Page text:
OKOLO Offline Two
Czech creative agency OKOLO and Depot Basel explore the human theme of collecting
Czech creative collective OKOLO (which includes CH contributor Adam Štěch) has hosted exhibitions like "Open & Drink!" (showcasing 24 design-forward bottle openers from around the world) and even designed a limited edition book on Italian furniture designer Carlo Mollino, complete with paper cut-outs. Now, they're teaming up with the independent and self-initiated Swiss space Depot Basel for the second time to incite a discussion on the phenomenon of collecting. From treasured birthday cards over the years to vintage lunchboxes and banana paraphernalia to priceless works of art, there's some innate drive that causes humans to collect and preserve the most meaningful and (seemingly) meaningless of objects.
Depot Basel is a particularly interesting entity itself. It's a non-profit space that aims to show that contemporary design is more than just eye-shopping. Depot Basel ("Neither a gallery, nor a museum, nor a showroom," journalist Alasdair Thompson wrote upon his first visit) hosts projects that engage a wider audience in becoming more conscious about contemporary design and how it touches every aspect of our lives.
This past spring, Depot Basel and OKOLO first collaborated on "OKOLO OFFLINE," an analog version of the OKOLO blog—where they post inspiring (and eye-catching) images and thoughts on design. In a sense, OKOLO has turned into online "collectors" who are just as fascinated about objects and their meaning. In an unusual experiment, Depot Basel selected 25 blog posts and brought them into a physical environment. "We took their material offline," Depot Basel co-director Matylda Krzykowski tells CH. "On one hand, we wanted to question if the online experience will or can replace the analog experience, because people over time are relating more and more to their screens. On the other hand, we questioned if material collected online can be the archive of the future." In the age of Tumblr, WordPress and even looking back on CH's own archive, it's a relevant question to be exploring.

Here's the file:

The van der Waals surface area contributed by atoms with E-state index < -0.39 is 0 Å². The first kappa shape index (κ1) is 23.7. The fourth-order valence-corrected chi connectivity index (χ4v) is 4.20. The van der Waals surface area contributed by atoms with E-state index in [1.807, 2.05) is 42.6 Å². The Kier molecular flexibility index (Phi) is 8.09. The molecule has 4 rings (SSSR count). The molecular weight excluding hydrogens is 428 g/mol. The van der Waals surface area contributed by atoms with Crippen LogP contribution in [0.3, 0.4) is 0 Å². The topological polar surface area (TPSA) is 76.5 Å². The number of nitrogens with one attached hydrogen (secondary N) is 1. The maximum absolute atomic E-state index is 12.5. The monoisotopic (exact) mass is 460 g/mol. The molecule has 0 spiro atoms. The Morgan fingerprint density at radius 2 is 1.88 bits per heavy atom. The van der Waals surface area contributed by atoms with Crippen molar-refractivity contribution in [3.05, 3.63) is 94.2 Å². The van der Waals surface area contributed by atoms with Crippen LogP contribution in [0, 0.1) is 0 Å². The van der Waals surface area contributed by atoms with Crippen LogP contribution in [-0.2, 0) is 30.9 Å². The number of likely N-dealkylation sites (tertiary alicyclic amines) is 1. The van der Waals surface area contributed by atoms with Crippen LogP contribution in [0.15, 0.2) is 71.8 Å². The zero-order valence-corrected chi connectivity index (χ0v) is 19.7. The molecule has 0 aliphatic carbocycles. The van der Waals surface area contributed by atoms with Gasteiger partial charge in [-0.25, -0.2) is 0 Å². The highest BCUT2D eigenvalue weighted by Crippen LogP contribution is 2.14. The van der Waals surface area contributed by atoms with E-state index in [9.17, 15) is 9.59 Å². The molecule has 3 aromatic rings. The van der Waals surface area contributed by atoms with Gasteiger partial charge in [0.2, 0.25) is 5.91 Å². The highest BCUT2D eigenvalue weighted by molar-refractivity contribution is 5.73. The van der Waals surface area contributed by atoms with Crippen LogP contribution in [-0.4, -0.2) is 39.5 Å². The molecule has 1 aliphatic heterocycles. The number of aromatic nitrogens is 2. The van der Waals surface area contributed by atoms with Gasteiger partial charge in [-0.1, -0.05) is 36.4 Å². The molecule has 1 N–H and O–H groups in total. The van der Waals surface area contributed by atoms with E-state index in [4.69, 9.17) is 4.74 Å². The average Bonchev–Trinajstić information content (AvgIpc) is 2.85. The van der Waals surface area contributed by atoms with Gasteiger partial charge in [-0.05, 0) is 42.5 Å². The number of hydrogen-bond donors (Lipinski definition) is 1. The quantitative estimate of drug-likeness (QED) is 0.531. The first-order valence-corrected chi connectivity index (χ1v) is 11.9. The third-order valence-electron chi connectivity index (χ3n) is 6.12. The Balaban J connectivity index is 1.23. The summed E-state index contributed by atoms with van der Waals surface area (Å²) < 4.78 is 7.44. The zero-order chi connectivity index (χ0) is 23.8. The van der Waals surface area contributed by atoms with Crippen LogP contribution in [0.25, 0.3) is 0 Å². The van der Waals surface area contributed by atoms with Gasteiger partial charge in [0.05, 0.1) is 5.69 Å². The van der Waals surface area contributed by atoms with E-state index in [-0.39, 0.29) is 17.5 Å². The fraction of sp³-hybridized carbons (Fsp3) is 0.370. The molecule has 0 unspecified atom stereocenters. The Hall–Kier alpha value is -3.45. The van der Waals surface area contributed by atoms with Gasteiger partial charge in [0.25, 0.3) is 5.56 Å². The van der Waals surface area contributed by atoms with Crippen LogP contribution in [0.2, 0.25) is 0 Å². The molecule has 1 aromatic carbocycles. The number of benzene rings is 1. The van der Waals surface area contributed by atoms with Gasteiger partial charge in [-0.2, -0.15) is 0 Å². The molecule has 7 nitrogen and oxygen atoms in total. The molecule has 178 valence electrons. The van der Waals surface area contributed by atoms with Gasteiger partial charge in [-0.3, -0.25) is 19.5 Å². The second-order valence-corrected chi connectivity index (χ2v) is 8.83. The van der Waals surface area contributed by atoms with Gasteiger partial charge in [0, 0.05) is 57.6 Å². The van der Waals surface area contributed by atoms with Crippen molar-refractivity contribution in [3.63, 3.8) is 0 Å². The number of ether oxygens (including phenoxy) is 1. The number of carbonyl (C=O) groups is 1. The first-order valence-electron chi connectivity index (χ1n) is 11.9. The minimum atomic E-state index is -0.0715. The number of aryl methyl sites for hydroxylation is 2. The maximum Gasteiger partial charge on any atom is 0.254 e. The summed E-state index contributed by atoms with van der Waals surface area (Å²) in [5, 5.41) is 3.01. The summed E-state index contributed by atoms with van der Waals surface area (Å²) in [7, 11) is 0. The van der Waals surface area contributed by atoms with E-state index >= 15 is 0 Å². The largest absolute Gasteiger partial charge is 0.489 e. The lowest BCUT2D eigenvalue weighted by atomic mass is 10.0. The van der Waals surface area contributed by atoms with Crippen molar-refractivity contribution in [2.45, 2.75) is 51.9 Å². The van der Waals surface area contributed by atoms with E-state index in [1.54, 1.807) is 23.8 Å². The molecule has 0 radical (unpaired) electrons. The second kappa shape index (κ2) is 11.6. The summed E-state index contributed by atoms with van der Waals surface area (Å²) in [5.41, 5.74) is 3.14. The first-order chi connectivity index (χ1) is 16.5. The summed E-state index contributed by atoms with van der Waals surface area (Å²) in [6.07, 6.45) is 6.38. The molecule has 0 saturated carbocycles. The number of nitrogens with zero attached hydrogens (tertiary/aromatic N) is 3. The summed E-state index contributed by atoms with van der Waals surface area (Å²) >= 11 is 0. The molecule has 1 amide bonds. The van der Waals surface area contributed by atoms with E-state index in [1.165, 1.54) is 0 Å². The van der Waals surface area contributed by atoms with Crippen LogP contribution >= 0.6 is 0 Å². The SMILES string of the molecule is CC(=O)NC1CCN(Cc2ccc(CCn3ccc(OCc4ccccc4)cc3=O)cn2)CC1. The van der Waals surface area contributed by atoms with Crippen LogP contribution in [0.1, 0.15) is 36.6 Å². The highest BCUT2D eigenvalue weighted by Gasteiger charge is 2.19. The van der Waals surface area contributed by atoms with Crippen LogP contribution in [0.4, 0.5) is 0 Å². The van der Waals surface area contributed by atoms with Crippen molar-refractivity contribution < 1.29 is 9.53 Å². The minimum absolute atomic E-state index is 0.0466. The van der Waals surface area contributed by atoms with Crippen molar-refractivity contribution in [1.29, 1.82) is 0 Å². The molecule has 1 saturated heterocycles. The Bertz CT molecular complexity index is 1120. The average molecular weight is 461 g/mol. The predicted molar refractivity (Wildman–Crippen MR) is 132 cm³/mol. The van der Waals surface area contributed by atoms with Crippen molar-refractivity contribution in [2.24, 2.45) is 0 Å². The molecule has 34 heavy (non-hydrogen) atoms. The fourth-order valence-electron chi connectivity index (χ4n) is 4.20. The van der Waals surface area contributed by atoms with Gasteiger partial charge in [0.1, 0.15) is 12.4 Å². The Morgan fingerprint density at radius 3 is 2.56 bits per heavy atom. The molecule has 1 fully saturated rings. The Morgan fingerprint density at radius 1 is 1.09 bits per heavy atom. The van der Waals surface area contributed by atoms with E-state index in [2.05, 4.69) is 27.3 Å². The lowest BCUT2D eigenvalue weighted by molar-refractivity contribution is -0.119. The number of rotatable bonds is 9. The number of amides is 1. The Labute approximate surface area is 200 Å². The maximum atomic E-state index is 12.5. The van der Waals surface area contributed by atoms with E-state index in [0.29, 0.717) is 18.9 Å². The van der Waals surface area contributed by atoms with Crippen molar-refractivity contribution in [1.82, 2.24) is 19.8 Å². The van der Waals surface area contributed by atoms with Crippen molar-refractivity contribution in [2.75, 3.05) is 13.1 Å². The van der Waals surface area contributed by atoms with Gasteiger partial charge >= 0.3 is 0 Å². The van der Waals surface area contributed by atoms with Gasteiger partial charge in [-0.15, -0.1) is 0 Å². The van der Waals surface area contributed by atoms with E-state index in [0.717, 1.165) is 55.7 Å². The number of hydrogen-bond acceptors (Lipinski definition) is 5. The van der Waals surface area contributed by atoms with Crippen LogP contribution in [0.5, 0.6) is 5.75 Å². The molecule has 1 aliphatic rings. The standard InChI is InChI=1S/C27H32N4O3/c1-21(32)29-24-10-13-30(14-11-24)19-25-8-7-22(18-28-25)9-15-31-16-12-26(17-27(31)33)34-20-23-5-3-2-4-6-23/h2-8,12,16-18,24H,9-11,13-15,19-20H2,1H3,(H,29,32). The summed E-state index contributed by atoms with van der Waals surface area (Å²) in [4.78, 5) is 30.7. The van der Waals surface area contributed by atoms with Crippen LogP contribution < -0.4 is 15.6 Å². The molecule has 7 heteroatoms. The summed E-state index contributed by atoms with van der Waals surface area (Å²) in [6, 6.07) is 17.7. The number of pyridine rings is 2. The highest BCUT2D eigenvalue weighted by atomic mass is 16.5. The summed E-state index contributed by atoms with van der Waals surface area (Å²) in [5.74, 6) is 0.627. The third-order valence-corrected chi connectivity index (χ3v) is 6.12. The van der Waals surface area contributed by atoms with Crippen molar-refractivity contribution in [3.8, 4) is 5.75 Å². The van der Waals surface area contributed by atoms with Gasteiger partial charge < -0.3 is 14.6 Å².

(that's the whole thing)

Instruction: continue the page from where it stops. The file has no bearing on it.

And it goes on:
"For the second exhibition [OKOLO OFFINE TWO] in Dresden, we wanted to turn the experience around," says Krzykowski. Taking over Kunstgewerbemuseum in Dresden, Depot Basel and OKOLO have grouped together objects from OKOLO's personal archive, pieces from the museum's own collection and loaners from friends, putting them on display. Each themed collection (ranging from Exhibition Furniture to Opinions to Ordinary, for a total of nine) will then be written about in special blog entries on OKOLO's website. "The offline experience in the museum becomes an accessible experience for everyone in the internet," Krzykowski continues.
Krzykowski also points out how museums lately have been using the internet as a tool to communicate what they are collecting—whether it's MoMA on Instagram or Rijksmuseum making high-resolution images of its collection available free to the public for creative use, without copyright. "It's an opportunity to give an insight into their knowledge without depending on a space," says Krzykowski. "OKOLO collects intuitively. Archiving and preserving plays no central role here. But they find new contexts that can make us understand the things around us in a different way. They share their knowledge by publishing their findings online."
"OKOLO OFFLINE TWO, COLLECTING" is on view at Kunstgewerbemuseum at Schloss Pillnitz, Bergpalais in Dresden, Germany until 2 November 2014.
Images by OKOLO courtesy of Kunstgewerbemuseum